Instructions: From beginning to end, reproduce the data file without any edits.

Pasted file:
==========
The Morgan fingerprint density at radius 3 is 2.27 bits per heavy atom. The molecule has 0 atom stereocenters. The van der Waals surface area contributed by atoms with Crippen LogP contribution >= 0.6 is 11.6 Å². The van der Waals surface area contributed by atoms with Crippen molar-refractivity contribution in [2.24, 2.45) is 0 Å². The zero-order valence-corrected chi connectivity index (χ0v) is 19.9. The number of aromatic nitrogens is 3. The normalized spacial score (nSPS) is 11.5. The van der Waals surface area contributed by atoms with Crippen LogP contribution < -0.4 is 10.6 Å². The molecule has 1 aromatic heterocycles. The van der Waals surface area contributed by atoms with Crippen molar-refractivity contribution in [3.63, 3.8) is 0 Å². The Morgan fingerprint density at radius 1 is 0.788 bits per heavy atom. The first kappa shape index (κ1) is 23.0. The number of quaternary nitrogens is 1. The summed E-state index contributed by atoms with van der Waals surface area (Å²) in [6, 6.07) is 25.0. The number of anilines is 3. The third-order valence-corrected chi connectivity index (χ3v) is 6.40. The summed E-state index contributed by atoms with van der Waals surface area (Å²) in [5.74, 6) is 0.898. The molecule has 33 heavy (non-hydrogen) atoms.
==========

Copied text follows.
The Morgan fingerprint density at radius 3 is 2.27 bits per heavy atom. The molecule has 0 atom stereocenters. The van der Waals surface area contributed by atoms with Crippen LogP contribution >= 0.6 is 11.6 Å². The van der Waals surface area contributed by atoms with Crippen molar-refractivity contribution in [2.24, 2.45) is 0 Å². The zero-order valence-corrected chi connectivity index (χ0v) is 19.9. The number of aromatic nitrogens is 3. The normalized spacial score (nSPS) is 11.5. The van der Waals surface area contributed by atoms with Crippen LogP contribution < -0.4 is 10.6 Å². The molecule has 1 aromatic heterocycles. The van der Waals surface area contributed by atoms with Crippen molar-refractivity contribution in [3.63, 3.8) is 0 Å². The Morgan fingerprint density at radius 1 is 0.788 bits per heavy atom. The first kappa shape index (κ1) is 23.0. The number of quaternary nitrogens is 1. The summed E-state index contributed by atoms with van der Waals surface area (Å²) in [6, 6.07) is 25.0. The number of anilines is 3. The third-order valence-corrected chi connectivity index (χ3v) is 6.40. The summed E-state index contributed by atoms with van der Waals surface area (Å²) in [5.74, 6) is 0.898. The molecule has 33 heavy (non-hydrogen) atoms.